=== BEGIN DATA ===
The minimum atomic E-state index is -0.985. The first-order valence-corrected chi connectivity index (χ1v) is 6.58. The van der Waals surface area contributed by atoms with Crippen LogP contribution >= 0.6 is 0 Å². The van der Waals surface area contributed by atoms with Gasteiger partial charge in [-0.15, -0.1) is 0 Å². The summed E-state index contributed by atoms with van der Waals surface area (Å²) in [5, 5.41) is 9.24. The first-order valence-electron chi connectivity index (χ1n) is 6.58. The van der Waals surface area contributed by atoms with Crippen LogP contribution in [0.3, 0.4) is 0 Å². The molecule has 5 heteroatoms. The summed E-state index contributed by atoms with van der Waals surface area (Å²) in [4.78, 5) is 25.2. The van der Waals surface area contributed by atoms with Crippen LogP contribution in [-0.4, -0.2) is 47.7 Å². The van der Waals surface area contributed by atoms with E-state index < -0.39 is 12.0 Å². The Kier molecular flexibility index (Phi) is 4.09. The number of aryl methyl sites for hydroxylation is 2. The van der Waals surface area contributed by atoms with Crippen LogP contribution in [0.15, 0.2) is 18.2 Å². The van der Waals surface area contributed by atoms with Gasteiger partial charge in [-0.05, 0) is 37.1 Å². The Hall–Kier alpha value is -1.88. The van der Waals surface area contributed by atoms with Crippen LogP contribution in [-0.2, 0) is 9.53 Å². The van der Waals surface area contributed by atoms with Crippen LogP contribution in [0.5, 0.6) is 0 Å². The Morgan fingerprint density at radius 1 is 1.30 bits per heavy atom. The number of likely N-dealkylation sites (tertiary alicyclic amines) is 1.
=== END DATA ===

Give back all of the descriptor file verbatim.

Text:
The minimum atomic E-state index is -0.985. The first-order valence-corrected chi connectivity index (χ1v) is 6.58. The van der Waals surface area contributed by atoms with Crippen LogP contribution >= 0.6 is 0 Å². The van der Waals surface area contributed by atoms with Gasteiger partial charge in [-0.15, -0.1) is 0 Å². The summed E-state index contributed by atoms with van der Waals surface area (Å²) in [5, 5.41) is 9.24. The first-order valence-electron chi connectivity index (χ1n) is 6.58. The van der Waals surface area contributed by atoms with Crippen LogP contribution in [0.3, 0.4) is 0 Å². The molecule has 5 heteroatoms. The summed E-state index contributed by atoms with van der Waals surface area (Å²) in [4.78, 5) is 25.2. The van der Waals surface area contributed by atoms with Crippen LogP contribution in [-0.4, -0.2) is 47.7 Å². The van der Waals surface area contributed by atoms with E-state index < -0.39 is 12.0 Å². The Kier molecular flexibility index (Phi) is 4.09. The number of aryl methyl sites for hydroxylation is 2. The van der Waals surface area contributed by atoms with Crippen LogP contribution in [0.15, 0.2) is 18.2 Å². The van der Waals surface area contributed by atoms with Gasteiger partial charge in [-0.05, 0) is 37.1 Å². The Hall–Kier alpha value is -1.88. The van der Waals surface area contributed by atoms with Crippen LogP contribution in [-0.2, 0) is 9.53 Å². The van der Waals surface area contributed by atoms with Crippen LogP contribution in [0.5, 0.6) is 0 Å². The Morgan fingerprint density at radius 1 is 1.30 bits per heavy atom. The number of likely N-dealkylation sites (tertiary alicyclic amines) is 1.